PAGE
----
YouTube Channel

Celebreight Yourself now has a Youtube channel!

You can also find more of my writing at three great websites: Large in Charge magazine, Fierce, Freethinking Fatties, and More of Me to Love. Links are below.

Monday, November 28, 2011

WTF Moments

The other day, I was at a social gathering making small talk with various people I had never met before. I started chatting with a very nice woman who was friendly, unassuming, and charming. We had been making very nice small talk and she eventually got around to that inevitable question:

Her:  So what do you do for a living?
Me:  I’m a freelance writer and editor. I’m a blogger, actually.
Her:  Oh, what kind of subject matter do you write about?
Me:  Non-fiction, mostly … lots of opinion pieces, movie reviews, stuff like that. Actually my blog is about size acceptance. I want to try to help full figured women with self-esteem and help them feel good about themselves.
Her:  (looking like she’d just seen a rotting corpse on the table)  Oh …

Then she made a beeline for the other side of the room and avoided me for the rest of the day. I was totally perplexed. I should add that this woman was extremely thin, so I don’t know whether her reaction could have possibly been due to her own body issues … but it was so sudden and the change in her demeanor was so obvious that I just thought to myself: WTF?

At the very same gathering, I had another WTF moment. There’s nothing like a social event to spark WTF moments, right? This next exchange was with an outgoing lady who was the type you could tell had no shyness about talking to anyone. Eventually, I ended up beside her at the kitchen table. Our conversation went something like this:

Her:  So you have a daughter?
Me:  Yes.
Her:  Just the one?
Me:  Yes, just one.
Her:  Where do you live?
Me:   In Toronto.
Her:  Oh, you live in Toronto?
Me:  Yes.
Her:  It’s just the two of you, right?
Me:  (pausing, befuddled)  Uh … no, I have a husband.
Her:  (looking surprised) Oh, you have a husband!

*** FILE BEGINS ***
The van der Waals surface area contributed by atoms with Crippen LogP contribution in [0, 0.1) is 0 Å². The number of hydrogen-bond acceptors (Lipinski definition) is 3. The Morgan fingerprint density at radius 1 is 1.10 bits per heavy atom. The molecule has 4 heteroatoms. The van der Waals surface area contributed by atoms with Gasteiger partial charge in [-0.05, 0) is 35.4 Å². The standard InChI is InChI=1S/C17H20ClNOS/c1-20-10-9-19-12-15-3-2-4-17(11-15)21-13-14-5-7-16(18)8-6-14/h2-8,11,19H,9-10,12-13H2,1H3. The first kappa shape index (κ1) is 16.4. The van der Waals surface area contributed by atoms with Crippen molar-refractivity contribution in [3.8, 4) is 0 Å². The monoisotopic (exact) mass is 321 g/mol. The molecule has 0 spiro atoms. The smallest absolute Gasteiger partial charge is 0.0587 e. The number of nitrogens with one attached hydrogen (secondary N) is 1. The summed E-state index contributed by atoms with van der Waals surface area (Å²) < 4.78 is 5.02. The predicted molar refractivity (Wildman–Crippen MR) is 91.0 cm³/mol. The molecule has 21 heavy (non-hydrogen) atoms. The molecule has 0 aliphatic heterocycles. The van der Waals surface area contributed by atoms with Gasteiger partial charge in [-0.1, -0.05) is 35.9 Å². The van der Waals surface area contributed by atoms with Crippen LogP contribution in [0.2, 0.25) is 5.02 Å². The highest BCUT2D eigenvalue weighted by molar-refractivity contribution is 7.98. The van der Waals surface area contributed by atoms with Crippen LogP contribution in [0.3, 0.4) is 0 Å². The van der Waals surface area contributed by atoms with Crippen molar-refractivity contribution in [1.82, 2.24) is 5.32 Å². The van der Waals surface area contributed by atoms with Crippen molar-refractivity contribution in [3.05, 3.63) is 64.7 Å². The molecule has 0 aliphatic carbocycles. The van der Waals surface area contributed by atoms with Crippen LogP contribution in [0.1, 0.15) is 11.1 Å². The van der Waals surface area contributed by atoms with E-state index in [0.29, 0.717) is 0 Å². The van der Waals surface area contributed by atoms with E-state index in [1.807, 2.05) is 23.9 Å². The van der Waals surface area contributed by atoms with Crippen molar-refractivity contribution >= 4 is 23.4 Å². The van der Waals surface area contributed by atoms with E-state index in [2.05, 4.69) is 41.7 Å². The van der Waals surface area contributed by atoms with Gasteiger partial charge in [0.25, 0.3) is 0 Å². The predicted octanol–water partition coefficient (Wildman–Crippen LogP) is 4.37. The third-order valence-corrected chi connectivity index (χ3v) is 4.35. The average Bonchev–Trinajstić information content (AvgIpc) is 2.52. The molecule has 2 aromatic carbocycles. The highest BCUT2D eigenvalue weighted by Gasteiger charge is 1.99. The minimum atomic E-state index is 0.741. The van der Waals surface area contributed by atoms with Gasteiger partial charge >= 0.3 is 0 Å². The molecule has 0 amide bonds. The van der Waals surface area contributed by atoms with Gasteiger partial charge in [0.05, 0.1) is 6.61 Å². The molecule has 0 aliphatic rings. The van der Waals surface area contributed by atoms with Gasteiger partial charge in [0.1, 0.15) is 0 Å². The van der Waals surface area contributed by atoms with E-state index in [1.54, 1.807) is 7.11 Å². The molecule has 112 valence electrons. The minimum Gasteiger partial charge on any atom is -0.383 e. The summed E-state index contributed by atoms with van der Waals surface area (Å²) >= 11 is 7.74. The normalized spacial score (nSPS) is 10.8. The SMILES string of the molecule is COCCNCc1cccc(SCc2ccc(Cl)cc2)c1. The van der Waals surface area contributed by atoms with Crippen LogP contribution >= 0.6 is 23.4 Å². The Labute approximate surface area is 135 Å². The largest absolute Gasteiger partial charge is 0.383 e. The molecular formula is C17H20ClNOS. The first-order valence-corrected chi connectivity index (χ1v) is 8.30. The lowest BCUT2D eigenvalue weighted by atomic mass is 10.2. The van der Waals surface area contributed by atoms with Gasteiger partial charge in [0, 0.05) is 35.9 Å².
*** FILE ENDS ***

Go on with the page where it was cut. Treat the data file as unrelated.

Me:  Yes. (thinking yes, I have one of those … WTF.)

I sat there, wondering why she would have assumed it was just me and my daughter. In her defense, I should add that I came to this get-together without my husband, so I suppose she could have assumed I was single because of that. But the surprise in her voice when she said, Oh, you have a husband! was pointed enough to put my ears on edge. Did she think a big girl like me couldn’t possibly be married? Why else would she have asked that specific question? I wasn’t offended … actually, I was quite amused. But I couldn’t help thinking … WTF!

In the grand scheme of my life, these were really harmless, benign little interactions I am so used to by now that they barely register anymore. And these were definitely not rude, ill-mannered people whose intention was to hurt me or treat me badly. I could tell that they were totally unaware of how they had unwittingly revealed something about themselves. It was really just a microscopic example of the kind of assumptions and attitudes that large people face on a daily basis.

I try not to assume that my size is the primary characteristic that everyone notices about me, but when I have exchanges like this, it really makes me wonder … does my personality ever transcend my size? Do people ever just see me as a person and not as a big, threatening blob?

I try to give people the benefit of the doubt and assume that not everyone is a superficial twit, but … lemme tell ya … really rewarding conversation is extremely hard to come by these days.

Monday, November 21, 2011

Who Would You Thank?

So many of us, fat and thin, spend way too much time moaning and complaining about what’s wrong in our lives. Let’s spend some time recognizing what’s right. Why don’t we all stand up and officially thank the people who have blessed our lives with their kindness, compassion, understanding, support, and encouragement?

One of the most incredible moments in an actor’s life is standing at the podium on Oscar night, making his or her acceptance speech. Unfortunately, they have a time limit, and have to come up with something eloquent in about two minutes, with a camera on them and about fifty million people watching, and their brains are understandably scrambled with excitement and nervousness. Remember Sally Field’s infamous “You like me! You really like me!” speech? It may have seemed a little bubble-brained, but who could fault her for being so effusive at a moment like that? Her truly grateful self came out for all to see.

If you were getting an award for being a fabulous fat person, who would you thank for helping you become the fabulous fat person you are? Who has made a difference in your life? Who has truly been there for you, given you strength, and encouraged you to ignore the haters? Who assured you that they would always be there for you if you needed them?